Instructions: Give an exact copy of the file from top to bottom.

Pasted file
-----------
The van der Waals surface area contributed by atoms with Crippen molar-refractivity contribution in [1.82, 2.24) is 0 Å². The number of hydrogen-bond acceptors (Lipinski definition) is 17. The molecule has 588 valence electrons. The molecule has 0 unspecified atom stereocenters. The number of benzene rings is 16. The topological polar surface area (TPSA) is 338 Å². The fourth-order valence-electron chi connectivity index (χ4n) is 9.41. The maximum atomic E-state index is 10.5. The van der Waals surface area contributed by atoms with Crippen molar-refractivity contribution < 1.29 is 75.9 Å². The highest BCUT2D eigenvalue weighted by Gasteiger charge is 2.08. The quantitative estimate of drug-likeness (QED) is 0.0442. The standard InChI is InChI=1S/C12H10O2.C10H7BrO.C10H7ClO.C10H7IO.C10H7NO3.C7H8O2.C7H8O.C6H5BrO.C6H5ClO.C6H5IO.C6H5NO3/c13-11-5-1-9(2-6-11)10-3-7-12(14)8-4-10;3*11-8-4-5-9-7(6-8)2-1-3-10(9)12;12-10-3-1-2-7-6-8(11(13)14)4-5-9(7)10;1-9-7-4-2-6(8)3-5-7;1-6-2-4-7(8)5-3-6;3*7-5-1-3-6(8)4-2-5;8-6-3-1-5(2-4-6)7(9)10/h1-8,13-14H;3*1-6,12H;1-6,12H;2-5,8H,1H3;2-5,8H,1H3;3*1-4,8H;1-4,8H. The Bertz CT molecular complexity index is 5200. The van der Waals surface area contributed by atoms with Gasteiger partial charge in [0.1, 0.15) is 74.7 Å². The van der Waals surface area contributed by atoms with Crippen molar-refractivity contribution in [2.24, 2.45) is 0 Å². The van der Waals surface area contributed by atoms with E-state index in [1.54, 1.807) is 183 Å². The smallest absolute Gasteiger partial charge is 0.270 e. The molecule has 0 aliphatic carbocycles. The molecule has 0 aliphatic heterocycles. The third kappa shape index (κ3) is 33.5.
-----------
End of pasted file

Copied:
The van der Waals surface area contributed by atoms with Crippen molar-refractivity contribution in [1.82, 2.24) is 0 Å². The number of hydrogen-bond acceptors (Lipinski definition) is 17. The molecule has 588 valence electrons. The molecule has 0 unspecified atom stereocenters. The number of benzene rings is 16. The topological polar surface area (TPSA) is 338 Å². The fourth-order valence-electron chi connectivity index (χ4n) is 9.41. The maximum atomic E-state index is 10.5. The van der Waals surface area contributed by atoms with Crippen molar-refractivity contribution < 1.29 is 75.9 Å². The highest BCUT2D eigenvalue weighted by Gasteiger charge is 2.08. The quantitative estimate of drug-likeness (QED) is 0.0442. The standard InChI is InChI=1S/C12H10O2.C10H7BrO.C10H7ClO.C10H7IO.C10H7NO3.C7H8O2.C7H8O.C6H5BrO.C6H5ClO.C6H5IO.C6H5NO3/c13-11-5-1-9(2-6-11)10-3-7-12(14)8-4-10;3*11-8-4-5-9-7(6-8)2-1-3-10(9)12;12-10-3-1-2-7-6-8(11(13)14)4-5-9(7)10;1-9-7-4-2-6(8)3-5-7;1-6-2-4-7(8)5-3-6;3*7-5-1-3-6(8)4-2-5;8-6-3-1-5(2-4-6)7(9)10/h1-8,13-14H;3*1-6,12H;1-6,12H;2-5,8H,1H3;2-5,8H,1H3;3*1-4,8H;1-4,8H. The Bertz CT molecular complexity index is 5200. The van der Waals surface area contributed by atoms with Gasteiger partial charge in [0.1, 0.15) is 74.7 Å². The van der Waals surface area contributed by atoms with Crippen molar-refractivity contribution in [2.24, 2.45) is 0 Å². The van der Waals surface area contributed by atoms with E-state index in [1.54, 1.807) is 183 Å². The smallest absolute Gasteiger partial charge is 0.270 e. The molecule has 0 aliphatic carbocycles. The molecule has 0 aliphatic heterocycles. The third kappa shape index (κ3) is 33.5.